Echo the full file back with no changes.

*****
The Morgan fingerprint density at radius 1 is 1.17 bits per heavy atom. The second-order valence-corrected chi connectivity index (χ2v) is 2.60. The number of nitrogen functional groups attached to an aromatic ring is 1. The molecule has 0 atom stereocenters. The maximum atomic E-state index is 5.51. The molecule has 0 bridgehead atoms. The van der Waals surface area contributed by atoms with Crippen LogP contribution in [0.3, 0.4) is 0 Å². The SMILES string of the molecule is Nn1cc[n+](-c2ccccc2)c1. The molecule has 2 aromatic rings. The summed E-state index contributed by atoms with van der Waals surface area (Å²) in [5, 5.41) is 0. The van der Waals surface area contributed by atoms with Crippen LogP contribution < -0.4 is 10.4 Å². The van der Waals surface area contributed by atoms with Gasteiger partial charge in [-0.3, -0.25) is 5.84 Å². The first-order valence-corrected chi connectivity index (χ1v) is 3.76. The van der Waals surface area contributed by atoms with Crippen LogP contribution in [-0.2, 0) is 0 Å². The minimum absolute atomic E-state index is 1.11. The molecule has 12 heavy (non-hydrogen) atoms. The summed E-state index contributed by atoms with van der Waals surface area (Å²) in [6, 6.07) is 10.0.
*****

The Morgan fingerprint density at radius 1 is 1.17 bits per heavy atom. The second-order valence-corrected chi connectivity index (χ2v) is 2.60. The number of nitrogen functional groups attached to an aromatic ring is 1. The molecule has 0 atom stereocenters. The maximum atomic E-state index is 5.51. The molecule has 0 bridgehead atoms. The van der Waals surface area contributed by atoms with Crippen LogP contribution in [0.3, 0.4) is 0 Å². The SMILES string of the molecule is Nn1cc[n+](-c2ccccc2)c1. The molecule has 2 aromatic rings. The summed E-state index contributed by atoms with van der Waals surface area (Å²) in [5, 5.41) is 0. The van der Waals surface area contributed by atoms with Crippen LogP contribution < -0.4 is 10.4 Å². The van der Waals surface area contributed by atoms with Gasteiger partial charge in [-0.3, -0.25) is 5.84 Å². The first-order valence-corrected chi connectivity index (χ1v) is 3.76. The van der Waals surface area contributed by atoms with Crippen LogP contribution in [-0.2, 0) is 0 Å². The minimum absolute atomic E-state index is 1.11. The molecule has 12 heavy (non-hydrogen) atoms. The summed E-state index contributed by atoms with van der Waals surface area (Å²) in [6, 6.07) is 10.0.